“So we have to find an area that feels more tense, then. Or go right up to the palace. Just great,” Kusarel muttered. She couldn’t help but wish they could just lope around here for a while instead, taking in the sights while hidden in the crowd. It was foreign and overwhelming, yes, but at least she felt unnoticed and fairly safe.

“Hey, you’re the one who wants to do this, remember? I’m all for just hanging around here, but I don’t think we’re going to find your brother that way.”

With a disheartened nod, Kusarel trotted over to one of the open areas along the side of the path, meant for gryphons to spread their wings and take flight. She took to the air with a few practiced wing beats, and Elkeri followed after a moment, hanging just a bit behind her. The air shot between her feathers as they ascended, passing all the gryphons as they aimed right for the highest point of the city. They finally stopped after a minute to hover just above the towers and all the walkways below. Kusarel took the lead as she glided in a circle around Shamais, eyes locked below her as she scanned the sprawling city.

“Both of you, stop!” a voice bellowed out from behind. Freezing in midair, she whipped her head around and saw a guard blazing toward them, covered in full silver armor. He shot right up to them and scowled, flaring his talons too close for comfort.

“Flying above the towers is forbidden. You need to fly below the notch, or I’ll drag you off to the nearest prison.” The guard nodded at carved arrows on each tower Kusarel hadn’t noticed before, a good twenty feet down from their height.

“Forbidden? Who cares where we fly?” Elkeri spat, bringing her wings back in a flaring arc. Kusarel managed to lay a claw on her shoulders right before she could advance on the guard, pulling Elkeri back.

“Let’s just go lower, Elkeri. I don’t want to get in a fight.”

“You should listen to your friend,” the guard said as he inclined his head toward Kusarel. “Random gryphons flying this high up is a security issue. You need to stay lower so everyone is contained. Understood?”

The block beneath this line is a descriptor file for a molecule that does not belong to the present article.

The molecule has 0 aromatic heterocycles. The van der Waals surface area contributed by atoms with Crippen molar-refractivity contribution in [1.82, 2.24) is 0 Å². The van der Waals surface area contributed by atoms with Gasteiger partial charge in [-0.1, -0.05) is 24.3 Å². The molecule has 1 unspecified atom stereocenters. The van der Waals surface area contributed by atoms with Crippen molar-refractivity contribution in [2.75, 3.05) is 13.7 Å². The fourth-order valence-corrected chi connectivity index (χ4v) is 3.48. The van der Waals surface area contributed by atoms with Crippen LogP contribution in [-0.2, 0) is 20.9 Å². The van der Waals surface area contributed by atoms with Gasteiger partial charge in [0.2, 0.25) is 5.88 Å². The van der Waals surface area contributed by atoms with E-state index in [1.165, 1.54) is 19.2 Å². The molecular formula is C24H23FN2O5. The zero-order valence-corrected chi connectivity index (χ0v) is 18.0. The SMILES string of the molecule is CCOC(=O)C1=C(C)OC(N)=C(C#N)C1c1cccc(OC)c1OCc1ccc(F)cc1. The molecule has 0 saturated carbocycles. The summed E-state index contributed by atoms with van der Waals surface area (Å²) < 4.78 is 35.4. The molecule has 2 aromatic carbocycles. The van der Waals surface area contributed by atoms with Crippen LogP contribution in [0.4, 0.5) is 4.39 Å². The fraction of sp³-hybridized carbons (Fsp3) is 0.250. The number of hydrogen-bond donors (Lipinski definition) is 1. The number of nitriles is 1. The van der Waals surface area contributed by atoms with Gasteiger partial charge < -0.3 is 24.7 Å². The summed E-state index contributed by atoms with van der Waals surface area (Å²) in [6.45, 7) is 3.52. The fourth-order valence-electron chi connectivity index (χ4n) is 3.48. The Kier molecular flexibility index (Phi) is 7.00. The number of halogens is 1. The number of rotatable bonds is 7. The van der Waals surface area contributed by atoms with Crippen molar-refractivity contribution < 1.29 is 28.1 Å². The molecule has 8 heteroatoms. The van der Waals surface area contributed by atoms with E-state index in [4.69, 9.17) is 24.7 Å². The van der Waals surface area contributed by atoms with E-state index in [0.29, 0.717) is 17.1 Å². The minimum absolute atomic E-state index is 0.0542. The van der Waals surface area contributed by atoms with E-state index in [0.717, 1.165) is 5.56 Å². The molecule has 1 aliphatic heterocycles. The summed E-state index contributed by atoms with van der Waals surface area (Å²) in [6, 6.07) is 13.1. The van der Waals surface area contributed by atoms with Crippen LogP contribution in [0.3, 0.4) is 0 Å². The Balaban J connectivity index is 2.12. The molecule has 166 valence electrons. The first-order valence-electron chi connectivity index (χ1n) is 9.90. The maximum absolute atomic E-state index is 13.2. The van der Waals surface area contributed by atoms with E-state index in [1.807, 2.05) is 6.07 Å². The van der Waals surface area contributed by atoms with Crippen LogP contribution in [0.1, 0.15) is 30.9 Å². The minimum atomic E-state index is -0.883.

“Fine, fine. I can’t stand stupid laws, though,” Elkeri grumbled. She threw off Kusarel’s claw with a shrug and fluttered down, making angry hissing sounds the whole way. Kusarel started to follow her before the guard flew into her path, forcing her to fall back.

“Hold up.” His eyes trailed down to her scar, lingering there for longer than seemed necessary. “That’s quite a nasty wound there. It almost looks like something serrated you.”

“Oh, um, it’s nothing. Not a big deal.” She flapped her wings and inched forward, passing the guard hesitantly. He didn’t stop her, but continued to scrutinize her with a strange look before flying off, leaving her and Elkeri alone once again.

“What was that about? I couldn’t hear you from down here.” Elkeri nudged her with a concerned expression, watching the guard disappear into one of the towers.

“I don’t know. He was staring at my scar and mentioned it looked serrated.”

“Why would he care, though? It’s none of his business. Just like us flying above the towers,” she added with a growl.

“Elkeri, I bet he knows Apael clawed me. And if he does–“

Her words disappeared under the yells of many gryphons behind her, but one voice cut through all the rest. Filled with horror, she slowly pivoted in the air as a silver and black gryphon appeared in her vision, flanked by several soldiers.

“Your feathers might be dyed, but it’s definitely you. That scar and pendant prove it.” He thrust a talon right at her chest, the edges jagged like the tooth of a wicked beast. Kusarel let out a strangled squeak, mind frozen in terror as she cowered before him.

It was Apael, and he had found them first.

© Nadine Anton “The Feathered Pagan”